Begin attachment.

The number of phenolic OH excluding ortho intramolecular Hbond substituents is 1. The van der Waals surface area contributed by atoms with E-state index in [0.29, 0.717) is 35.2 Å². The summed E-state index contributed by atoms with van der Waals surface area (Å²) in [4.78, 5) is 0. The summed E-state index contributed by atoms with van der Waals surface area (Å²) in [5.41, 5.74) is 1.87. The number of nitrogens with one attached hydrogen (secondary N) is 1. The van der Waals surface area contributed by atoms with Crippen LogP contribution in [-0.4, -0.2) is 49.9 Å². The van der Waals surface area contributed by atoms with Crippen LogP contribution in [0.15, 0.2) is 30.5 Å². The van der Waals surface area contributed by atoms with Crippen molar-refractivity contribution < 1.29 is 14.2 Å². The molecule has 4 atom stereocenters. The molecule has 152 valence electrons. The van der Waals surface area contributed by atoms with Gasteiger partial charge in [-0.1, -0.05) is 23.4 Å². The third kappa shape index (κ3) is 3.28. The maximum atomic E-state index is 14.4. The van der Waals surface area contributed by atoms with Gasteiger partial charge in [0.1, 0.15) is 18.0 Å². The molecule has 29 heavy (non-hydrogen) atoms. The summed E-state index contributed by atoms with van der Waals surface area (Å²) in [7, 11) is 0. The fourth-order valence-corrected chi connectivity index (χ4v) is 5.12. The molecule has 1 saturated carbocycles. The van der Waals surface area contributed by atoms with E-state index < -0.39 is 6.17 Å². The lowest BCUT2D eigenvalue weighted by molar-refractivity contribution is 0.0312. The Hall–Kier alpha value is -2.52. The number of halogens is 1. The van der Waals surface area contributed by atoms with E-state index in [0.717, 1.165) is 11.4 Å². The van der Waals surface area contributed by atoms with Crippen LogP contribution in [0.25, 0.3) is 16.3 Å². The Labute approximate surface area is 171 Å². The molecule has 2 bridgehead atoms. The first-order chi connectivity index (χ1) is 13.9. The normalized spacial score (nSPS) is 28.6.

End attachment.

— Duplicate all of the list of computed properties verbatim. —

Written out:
The number of phenolic OH excluding ortho intramolecular Hbond substituents is 1. The van der Waals surface area contributed by atoms with E-state index in [0.29, 0.717) is 35.2 Å². The summed E-state index contributed by atoms with van der Waals surface area (Å²) in [4.78, 5) is 0. The summed E-state index contributed by atoms with van der Waals surface area (Å²) in [5.41, 5.74) is 1.87. The number of nitrogens with one attached hydrogen (secondary N) is 1. The van der Waals surface area contributed by atoms with Crippen LogP contribution in [-0.4, -0.2) is 49.9 Å². The van der Waals surface area contributed by atoms with Crippen LogP contribution in [0.15, 0.2) is 30.5 Å². The van der Waals surface area contributed by atoms with Crippen molar-refractivity contribution < 1.29 is 14.2 Å². The molecule has 4 atom stereocenters. The molecule has 152 valence electrons. The van der Waals surface area contributed by atoms with Gasteiger partial charge in [-0.1, -0.05) is 23.4 Å². The third kappa shape index (κ3) is 3.28. The maximum atomic E-state index is 14.4. The van der Waals surface area contributed by atoms with Gasteiger partial charge in [0.1, 0.15) is 18.0 Å². The molecule has 29 heavy (non-hydrogen) atoms. The summed E-state index contributed by atoms with van der Waals surface area (Å²) in [7, 11) is 0. The fourth-order valence-corrected chi connectivity index (χ4v) is 5.12. The molecule has 1 saturated carbocycles. The van der Waals surface area contributed by atoms with E-state index < -0.39 is 6.17 Å². The lowest BCUT2D eigenvalue weighted by molar-refractivity contribution is 0.0312. The Hall–Kier alpha value is -2.52. The number of halogens is 1. The van der Waals surface area contributed by atoms with E-state index in [0.717, 1.165) is 11.4 Å². The van der Waals surface area contributed by atoms with Crippen LogP contribution in [0.25, 0.3) is 16.3 Å². The Labute approximate surface area is 171 Å². The molecule has 2 bridgehead atoms. The first-order chi connectivity index (χ1) is 13.9. The normalized spacial score (nSPS) is 28.6.